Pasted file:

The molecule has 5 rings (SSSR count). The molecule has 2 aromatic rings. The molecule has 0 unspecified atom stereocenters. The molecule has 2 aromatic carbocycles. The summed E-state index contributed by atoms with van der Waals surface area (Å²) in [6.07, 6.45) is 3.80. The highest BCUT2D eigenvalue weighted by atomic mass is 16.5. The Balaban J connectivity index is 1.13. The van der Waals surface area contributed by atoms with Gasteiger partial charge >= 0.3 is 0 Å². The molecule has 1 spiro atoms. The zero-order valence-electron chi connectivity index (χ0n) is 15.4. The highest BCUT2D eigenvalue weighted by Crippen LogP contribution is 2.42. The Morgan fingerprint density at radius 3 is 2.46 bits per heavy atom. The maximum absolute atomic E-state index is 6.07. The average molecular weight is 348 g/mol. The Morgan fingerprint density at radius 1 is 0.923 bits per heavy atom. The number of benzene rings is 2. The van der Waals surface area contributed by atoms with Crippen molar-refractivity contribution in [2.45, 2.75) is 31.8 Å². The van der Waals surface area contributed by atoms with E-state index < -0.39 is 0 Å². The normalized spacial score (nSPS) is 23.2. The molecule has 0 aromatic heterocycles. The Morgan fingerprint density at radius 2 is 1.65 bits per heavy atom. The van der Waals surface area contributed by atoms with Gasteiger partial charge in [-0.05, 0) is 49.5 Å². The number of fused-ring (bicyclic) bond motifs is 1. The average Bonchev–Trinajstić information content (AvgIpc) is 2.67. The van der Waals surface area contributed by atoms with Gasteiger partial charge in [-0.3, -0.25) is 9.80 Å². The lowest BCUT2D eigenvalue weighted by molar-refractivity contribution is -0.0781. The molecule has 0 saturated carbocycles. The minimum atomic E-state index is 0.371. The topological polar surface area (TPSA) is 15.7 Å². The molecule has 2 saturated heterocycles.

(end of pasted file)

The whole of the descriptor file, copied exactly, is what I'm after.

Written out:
The molecule has 5 rings (SSSR count). The molecule has 2 aromatic rings. The molecule has 0 unspecified atom stereocenters. The molecule has 2 aromatic carbocycles. The summed E-state index contributed by atoms with van der Waals surface area (Å²) in [6.07, 6.45) is 3.80. The highest BCUT2D eigenvalue weighted by atomic mass is 16.5. The Balaban J connectivity index is 1.13. The van der Waals surface area contributed by atoms with Gasteiger partial charge >= 0.3 is 0 Å². The molecule has 1 spiro atoms. The zero-order valence-electron chi connectivity index (χ0n) is 15.4. The highest BCUT2D eigenvalue weighted by Crippen LogP contribution is 2.42. The Morgan fingerprint density at radius 3 is 2.46 bits per heavy atom. The maximum absolute atomic E-state index is 6.07. The average molecular weight is 348 g/mol. The Morgan fingerprint density at radius 1 is 0.923 bits per heavy atom. The number of benzene rings is 2. The van der Waals surface area contributed by atoms with Crippen molar-refractivity contribution in [2.45, 2.75) is 31.8 Å². The van der Waals surface area contributed by atoms with E-state index < -0.39 is 0 Å². The normalized spacial score (nSPS) is 23.2. The molecule has 0 aromatic heterocycles. The Morgan fingerprint density at radius 2 is 1.65 bits per heavy atom. The van der Waals surface area contributed by atoms with Gasteiger partial charge in [-0.05, 0) is 49.5 Å². The number of fused-ring (bicyclic) bond motifs is 1. The average Bonchev–Trinajstić information content (AvgIpc) is 2.67. The van der Waals surface area contributed by atoms with Gasteiger partial charge in [-0.3, -0.25) is 9.80 Å². The lowest BCUT2D eigenvalue weighted by molar-refractivity contribution is -0.0781. The molecule has 0 saturated carbocycles. The minimum atomic E-state index is 0.371. The topological polar surface area (TPSA) is 15.7 Å². The molecule has 2 saturated heterocycles.